We unloaded the shuttles and joined a long line of persons waiting to be let into the shelter. While waiting, many of us broke out our water supply—downing bottles of Aquafina and Walmart’s private label brand Great Value as the scorching Florida heat began to take its toll. Forty-five minutes later, we were instructed to head upstairs to the second floor.
In single file, our group of 50 trooped up the stairs. “This is it, guys,” a law enforcement officer announced as we entered a hallway. Many of us stood there, looking around, not quite sure what we expected; whatever it was, a hallway wasn’t it. Three students left the very first night.
One good thing about the hallway was that it was ours—NSU’s own private wing where our public safety officers would hold down a strong presence at both ends. Their presence kept us safe from unscrupulous characters—characters who tried to sneak into our hallway at night while most of us were asleep; characters who almost came to blows in the cafeteria during expletive-filled arguments triggered by statements like “You stepped on my sheet!;” characters that included an adult male who grabbed a little girl in the stairwell. Luckily, the man was caught, public safety officers confirmed.
I could spend a lot of time writing about how my experience in the shelter was the most miserable three days and three nights of my entire existence. How I often had to remind myself that no, I hadn’t signed up for that TV show “60 Days In: Atlanta” on A&E Network in which everyday citizens go undercover as inmates in Fulton County Jail.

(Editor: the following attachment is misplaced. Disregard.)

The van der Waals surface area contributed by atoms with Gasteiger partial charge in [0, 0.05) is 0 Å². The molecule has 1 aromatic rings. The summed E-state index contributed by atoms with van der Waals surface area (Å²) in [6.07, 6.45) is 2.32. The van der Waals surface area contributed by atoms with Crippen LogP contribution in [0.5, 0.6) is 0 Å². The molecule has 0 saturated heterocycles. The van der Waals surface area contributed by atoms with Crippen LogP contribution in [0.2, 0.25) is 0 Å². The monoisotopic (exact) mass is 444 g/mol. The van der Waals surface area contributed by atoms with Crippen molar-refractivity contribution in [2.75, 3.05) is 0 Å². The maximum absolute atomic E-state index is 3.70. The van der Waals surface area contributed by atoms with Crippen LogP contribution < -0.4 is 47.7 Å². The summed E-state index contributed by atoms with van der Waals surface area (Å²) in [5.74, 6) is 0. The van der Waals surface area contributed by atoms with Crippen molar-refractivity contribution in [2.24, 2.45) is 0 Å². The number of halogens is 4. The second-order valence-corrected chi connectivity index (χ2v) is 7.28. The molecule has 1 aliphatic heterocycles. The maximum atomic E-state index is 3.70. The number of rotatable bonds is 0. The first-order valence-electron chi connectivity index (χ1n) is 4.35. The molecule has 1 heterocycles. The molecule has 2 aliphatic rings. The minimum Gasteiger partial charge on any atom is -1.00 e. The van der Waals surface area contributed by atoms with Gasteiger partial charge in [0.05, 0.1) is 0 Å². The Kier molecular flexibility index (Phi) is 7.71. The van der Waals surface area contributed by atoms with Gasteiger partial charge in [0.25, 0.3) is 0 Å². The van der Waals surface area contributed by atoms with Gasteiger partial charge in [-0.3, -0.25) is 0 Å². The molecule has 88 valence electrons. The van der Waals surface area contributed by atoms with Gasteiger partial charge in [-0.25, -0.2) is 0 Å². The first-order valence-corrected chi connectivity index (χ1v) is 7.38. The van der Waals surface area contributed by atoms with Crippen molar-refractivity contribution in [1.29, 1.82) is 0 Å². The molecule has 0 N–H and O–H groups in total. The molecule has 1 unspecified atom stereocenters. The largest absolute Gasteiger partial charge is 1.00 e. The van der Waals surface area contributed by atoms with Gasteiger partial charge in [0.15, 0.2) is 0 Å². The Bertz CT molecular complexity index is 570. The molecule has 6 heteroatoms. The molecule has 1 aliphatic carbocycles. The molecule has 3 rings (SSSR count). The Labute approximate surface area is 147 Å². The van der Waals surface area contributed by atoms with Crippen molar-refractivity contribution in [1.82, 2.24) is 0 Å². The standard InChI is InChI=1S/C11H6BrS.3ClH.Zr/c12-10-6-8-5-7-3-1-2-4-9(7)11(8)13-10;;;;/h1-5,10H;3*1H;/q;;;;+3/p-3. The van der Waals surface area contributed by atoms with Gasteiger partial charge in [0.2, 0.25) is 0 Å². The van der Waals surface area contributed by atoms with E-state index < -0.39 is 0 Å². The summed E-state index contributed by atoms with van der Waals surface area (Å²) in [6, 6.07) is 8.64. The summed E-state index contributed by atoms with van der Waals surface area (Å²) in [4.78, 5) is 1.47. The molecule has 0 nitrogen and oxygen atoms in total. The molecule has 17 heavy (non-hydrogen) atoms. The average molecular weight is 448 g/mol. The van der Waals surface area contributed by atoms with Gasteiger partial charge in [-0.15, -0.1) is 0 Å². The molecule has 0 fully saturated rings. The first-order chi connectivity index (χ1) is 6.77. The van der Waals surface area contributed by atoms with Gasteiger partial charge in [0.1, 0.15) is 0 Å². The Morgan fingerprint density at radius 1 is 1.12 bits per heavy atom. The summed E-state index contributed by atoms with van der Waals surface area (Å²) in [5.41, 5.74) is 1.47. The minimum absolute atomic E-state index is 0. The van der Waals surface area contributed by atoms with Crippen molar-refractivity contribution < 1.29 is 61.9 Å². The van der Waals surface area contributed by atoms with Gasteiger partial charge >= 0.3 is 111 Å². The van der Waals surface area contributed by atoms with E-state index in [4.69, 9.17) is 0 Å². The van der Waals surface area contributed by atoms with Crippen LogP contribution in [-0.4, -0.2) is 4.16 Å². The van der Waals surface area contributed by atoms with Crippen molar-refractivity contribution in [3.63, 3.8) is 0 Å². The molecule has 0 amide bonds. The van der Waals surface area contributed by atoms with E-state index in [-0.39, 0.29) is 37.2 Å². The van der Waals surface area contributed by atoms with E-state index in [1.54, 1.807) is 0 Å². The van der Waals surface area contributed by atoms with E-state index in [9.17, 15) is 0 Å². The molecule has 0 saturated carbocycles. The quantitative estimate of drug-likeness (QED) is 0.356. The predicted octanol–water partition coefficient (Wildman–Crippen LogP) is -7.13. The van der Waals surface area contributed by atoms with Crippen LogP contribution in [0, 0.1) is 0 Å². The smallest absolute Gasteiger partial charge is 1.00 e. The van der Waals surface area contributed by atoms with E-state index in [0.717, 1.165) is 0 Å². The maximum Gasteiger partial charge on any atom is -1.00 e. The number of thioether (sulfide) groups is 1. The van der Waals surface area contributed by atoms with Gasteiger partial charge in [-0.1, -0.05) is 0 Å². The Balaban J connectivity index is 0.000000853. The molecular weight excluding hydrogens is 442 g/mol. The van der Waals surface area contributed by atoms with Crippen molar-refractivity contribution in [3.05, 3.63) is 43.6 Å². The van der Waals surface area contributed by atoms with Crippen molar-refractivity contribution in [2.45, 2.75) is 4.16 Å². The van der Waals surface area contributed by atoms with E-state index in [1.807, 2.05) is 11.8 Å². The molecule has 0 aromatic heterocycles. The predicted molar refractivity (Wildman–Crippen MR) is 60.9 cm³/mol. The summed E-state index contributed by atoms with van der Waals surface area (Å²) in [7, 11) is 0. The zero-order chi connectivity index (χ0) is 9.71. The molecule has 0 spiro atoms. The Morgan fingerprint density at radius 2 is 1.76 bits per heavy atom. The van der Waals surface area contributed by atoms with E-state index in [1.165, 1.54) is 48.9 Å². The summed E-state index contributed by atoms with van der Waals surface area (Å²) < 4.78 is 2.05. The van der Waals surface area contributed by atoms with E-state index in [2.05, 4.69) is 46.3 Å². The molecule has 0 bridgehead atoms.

I won’t go into details about the overflowing toilets that reeked or the prepackaged meals that left much to be desired. This account of my first hurricane shelter experience is recorded history; 10 years from now, I want to be reminded of the positive aspects.
I want to be reminded of the NSU students I would have never gotten to know, like Savad Garner, an MBA student from South Carolina who shares similar career goals and frustrations as me; Michelle Thomas, a doctoral student from Trinidad who inspired me so much that I spent my last night in the shelter researching doctorate programs with the last bit of battery life left on my smart phone, and Brian Kim, the incredibly smart freshman from Utah who read me an excerpt from one of his many leisurely reads: Non-Obvious: How to Think Different, Curate Ideas & Predict The Future by Rohit Bhargava.